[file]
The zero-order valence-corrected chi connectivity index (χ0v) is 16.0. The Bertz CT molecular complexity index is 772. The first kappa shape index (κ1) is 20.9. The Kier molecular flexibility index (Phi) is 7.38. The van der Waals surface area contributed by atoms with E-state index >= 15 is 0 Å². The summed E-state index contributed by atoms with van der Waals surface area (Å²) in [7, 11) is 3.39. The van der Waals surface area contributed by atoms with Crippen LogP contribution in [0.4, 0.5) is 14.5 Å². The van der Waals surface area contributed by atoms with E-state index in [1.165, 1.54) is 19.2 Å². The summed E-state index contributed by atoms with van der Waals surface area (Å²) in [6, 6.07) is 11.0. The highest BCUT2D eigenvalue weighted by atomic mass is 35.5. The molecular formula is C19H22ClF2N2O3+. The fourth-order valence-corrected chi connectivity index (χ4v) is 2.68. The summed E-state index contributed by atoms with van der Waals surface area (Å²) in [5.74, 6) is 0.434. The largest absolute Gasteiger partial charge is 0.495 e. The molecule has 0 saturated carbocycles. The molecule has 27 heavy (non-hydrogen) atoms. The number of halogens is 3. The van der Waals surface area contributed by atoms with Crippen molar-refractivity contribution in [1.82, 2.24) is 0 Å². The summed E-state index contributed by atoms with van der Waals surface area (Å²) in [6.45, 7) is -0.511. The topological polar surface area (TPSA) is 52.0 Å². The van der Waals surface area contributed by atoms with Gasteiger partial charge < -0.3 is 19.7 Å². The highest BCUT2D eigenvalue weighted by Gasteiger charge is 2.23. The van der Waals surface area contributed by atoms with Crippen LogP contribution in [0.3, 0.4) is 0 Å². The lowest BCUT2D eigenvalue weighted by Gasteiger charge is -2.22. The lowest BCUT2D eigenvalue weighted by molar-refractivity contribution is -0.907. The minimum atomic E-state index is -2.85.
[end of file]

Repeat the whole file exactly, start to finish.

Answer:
The zero-order valence-corrected chi connectivity index (χ0v) is 16.0. The Bertz CT molecular complexity index is 772. The first kappa shape index (κ1) is 20.9. The Kier molecular flexibility index (Phi) is 7.38. The van der Waals surface area contributed by atoms with E-state index >= 15 is 0 Å². The summed E-state index contributed by atoms with van der Waals surface area (Å²) in [7, 11) is 3.39. The van der Waals surface area contributed by atoms with Crippen LogP contribution in [0.4, 0.5) is 14.5 Å². The van der Waals surface area contributed by atoms with E-state index in [1.165, 1.54) is 19.2 Å². The summed E-state index contributed by atoms with van der Waals surface area (Å²) in [6, 6.07) is 11.0. The highest BCUT2D eigenvalue weighted by atomic mass is 35.5. The molecular formula is C19H22ClF2N2O3+. The fourth-order valence-corrected chi connectivity index (χ4v) is 2.68. The summed E-state index contributed by atoms with van der Waals surface area (Å²) in [5.74, 6) is 0.434. The largest absolute Gasteiger partial charge is 0.495 e. The molecule has 0 saturated carbocycles. The molecule has 27 heavy (non-hydrogen) atoms. The number of halogens is 3. The van der Waals surface area contributed by atoms with Crippen molar-refractivity contribution in [1.82, 2.24) is 0 Å². The summed E-state index contributed by atoms with van der Waals surface area (Å²) in [6.45, 7) is -0.511. The topological polar surface area (TPSA) is 52.0 Å². The van der Waals surface area contributed by atoms with Gasteiger partial charge < -0.3 is 19.7 Å². The highest BCUT2D eigenvalue weighted by Gasteiger charge is 2.23. The van der Waals surface area contributed by atoms with Crippen LogP contribution in [0.3, 0.4) is 0 Å². The lowest BCUT2D eigenvalue weighted by Gasteiger charge is -2.22. The lowest BCUT2D eigenvalue weighted by molar-refractivity contribution is -0.907. The minimum atomic E-state index is -2.85.